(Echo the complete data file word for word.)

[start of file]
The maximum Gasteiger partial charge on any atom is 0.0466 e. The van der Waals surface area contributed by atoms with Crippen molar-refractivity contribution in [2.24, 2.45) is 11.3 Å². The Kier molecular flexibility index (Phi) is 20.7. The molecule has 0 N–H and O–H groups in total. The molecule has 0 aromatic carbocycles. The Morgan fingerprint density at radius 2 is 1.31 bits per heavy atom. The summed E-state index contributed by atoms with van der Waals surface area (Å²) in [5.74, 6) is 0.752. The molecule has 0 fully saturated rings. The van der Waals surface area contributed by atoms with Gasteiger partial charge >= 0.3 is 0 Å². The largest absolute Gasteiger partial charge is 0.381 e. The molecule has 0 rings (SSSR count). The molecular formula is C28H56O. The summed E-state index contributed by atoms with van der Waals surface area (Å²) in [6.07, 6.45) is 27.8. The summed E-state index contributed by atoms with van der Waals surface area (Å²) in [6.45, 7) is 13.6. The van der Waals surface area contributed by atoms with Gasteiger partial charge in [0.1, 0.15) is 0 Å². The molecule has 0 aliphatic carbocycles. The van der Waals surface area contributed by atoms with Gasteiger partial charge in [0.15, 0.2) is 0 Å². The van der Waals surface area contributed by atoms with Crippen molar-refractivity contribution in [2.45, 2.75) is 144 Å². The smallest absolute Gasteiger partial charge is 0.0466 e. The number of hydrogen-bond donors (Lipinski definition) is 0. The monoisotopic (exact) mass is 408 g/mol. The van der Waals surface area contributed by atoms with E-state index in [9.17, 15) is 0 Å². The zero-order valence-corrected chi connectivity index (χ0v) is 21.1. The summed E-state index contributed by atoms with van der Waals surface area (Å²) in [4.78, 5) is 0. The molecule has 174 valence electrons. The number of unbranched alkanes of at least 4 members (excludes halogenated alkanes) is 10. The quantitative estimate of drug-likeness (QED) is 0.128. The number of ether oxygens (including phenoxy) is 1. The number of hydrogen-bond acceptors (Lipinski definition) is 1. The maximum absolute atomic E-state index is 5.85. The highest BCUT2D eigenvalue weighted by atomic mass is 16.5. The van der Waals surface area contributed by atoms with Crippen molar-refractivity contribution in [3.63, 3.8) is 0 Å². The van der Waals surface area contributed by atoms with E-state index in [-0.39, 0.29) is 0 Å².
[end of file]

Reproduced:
The maximum Gasteiger partial charge on any atom is 0.0466 e. The van der Waals surface area contributed by atoms with Crippen molar-refractivity contribution in [2.24, 2.45) is 11.3 Å². The Kier molecular flexibility index (Phi) is 20.7. The molecule has 0 N–H and O–H groups in total. The molecule has 0 aromatic carbocycles. The Morgan fingerprint density at radius 2 is 1.31 bits per heavy atom. The summed E-state index contributed by atoms with van der Waals surface area (Å²) in [5.74, 6) is 0.752. The molecule has 0 fully saturated rings. The van der Waals surface area contributed by atoms with Gasteiger partial charge >= 0.3 is 0 Å². The largest absolute Gasteiger partial charge is 0.381 e. The molecule has 0 rings (SSSR count). The molecular formula is C28H56O. The summed E-state index contributed by atoms with van der Waals surface area (Å²) in [6.07, 6.45) is 27.8. The summed E-state index contributed by atoms with van der Waals surface area (Å²) in [6.45, 7) is 13.6. The van der Waals surface area contributed by atoms with Gasteiger partial charge in [0.1, 0.15) is 0 Å². The molecule has 0 aliphatic carbocycles. The van der Waals surface area contributed by atoms with Gasteiger partial charge in [0.15, 0.2) is 0 Å². The van der Waals surface area contributed by atoms with Crippen molar-refractivity contribution in [2.45, 2.75) is 144 Å². The smallest absolute Gasteiger partial charge is 0.0466 e. The number of hydrogen-bond donors (Lipinski definition) is 0. The monoisotopic (exact) mass is 408 g/mol. The van der Waals surface area contributed by atoms with E-state index in [9.17, 15) is 0 Å². The zero-order valence-corrected chi connectivity index (χ0v) is 21.1. The summed E-state index contributed by atoms with van der Waals surface area (Å²) in [4.78, 5) is 0. The molecule has 174 valence electrons. The number of unbranched alkanes of at least 4 members (excludes halogenated alkanes) is 10. The quantitative estimate of drug-likeness (QED) is 0.128. The number of ether oxygens (including phenoxy) is 1. The number of hydrogen-bond acceptors (Lipinski definition) is 1. The maximum absolute atomic E-state index is 5.85. The highest BCUT2D eigenvalue weighted by atomic mass is 16.5. The van der Waals surface area contributed by atoms with Crippen molar-refractivity contribution in [3.63, 3.8) is 0 Å². The van der Waals surface area contributed by atoms with E-state index in [-0.39, 0.29) is 0 Å².